Seager, Richard B.
Explorations in the Island of Mochlos — Boston [u.a.], 1912

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EXPLORATIONS IN MOCHLOS IS

uneven development in so small an island as Crete. It is probable
that one reason for the prosperity of Mochlos was its excellent
harbor.

The Cemetery

In 1908, while I was excavating a Minoan settlement on the
island of Mochlds for the American School at Athens,1 my attention
was attracted by the great number of potsherds which covered the
hillside just outside the western limit of the town. As the presence
of a huge, upright slab of stone suggested cist graves of the Cycladic
type, men were sent to cut some trenches on various parts of the slope.
For the first day or two no actual burials were discovered, but the
numbers of E. M. vases and fragmentary stone vessels lying scat-
tered about in the loose soil indicated graves which had been
destroyed by denudation. At last, close to the great slab mentioned
above, an undisturbed burial came to light, and for the next five
weeks the cemetery continued to yield a rich harvest of vases and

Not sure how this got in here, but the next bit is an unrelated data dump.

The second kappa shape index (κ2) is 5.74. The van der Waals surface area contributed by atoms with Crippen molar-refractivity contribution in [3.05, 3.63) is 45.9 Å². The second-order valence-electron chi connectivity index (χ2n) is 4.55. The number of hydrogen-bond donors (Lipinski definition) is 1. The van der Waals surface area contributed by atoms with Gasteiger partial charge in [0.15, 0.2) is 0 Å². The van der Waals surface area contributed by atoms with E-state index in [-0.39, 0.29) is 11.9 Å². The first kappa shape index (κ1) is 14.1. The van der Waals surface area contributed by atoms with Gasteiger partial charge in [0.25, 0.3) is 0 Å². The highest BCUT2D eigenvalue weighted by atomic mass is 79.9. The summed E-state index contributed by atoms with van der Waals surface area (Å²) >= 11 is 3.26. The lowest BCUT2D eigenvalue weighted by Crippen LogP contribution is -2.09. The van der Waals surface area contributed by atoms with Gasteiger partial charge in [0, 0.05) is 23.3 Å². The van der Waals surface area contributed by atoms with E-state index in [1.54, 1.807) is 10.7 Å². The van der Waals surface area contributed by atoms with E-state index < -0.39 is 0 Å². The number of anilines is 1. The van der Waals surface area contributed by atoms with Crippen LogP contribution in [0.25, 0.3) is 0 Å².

small objects.

The general position of the burial ground may be seen in Figure
1 (frontispiece). It is situated on the extreme left where a light
patch, indicating the earth overturned in clearing the various tombs,
may be observed. Owing to the steep declivity on which the tombs
were placed, many had been completely destroyed by the process
of denudation and their contents so scattered that it was necessary
to clear the entire hillside, the soil of which was found to be filled
with objects from tombs which had otherwise disappeared.

The cemetery falls naturally into two sections: the first is the
hillside just mentioned, covered with tombs of small size and various
types; the second consists of six large ossuaries or burial chambers.
These lay apart from the main slope farther to the northwest along
a narrow ledge of rock. Several types of tombs seem to have been
equally popular with the inhabitants of Mochlos and are briefly
described below in chronological order:

1. The first and most important were the ossuaries or chamber
tombs, which date without exception from the E. M. II and E. M.
Ill periods. These were of large size and were entered through
doorways closed by huge upright slabs of stone.

2. The tombs of the second type, which resemble the Cycladic
cist graves, had their walls formed of upright slabs of stone. Tombs
of this sort are always Early Minoan. In many cases they con-

i A. J. A., Vol. XIII, 1909, p. 278.
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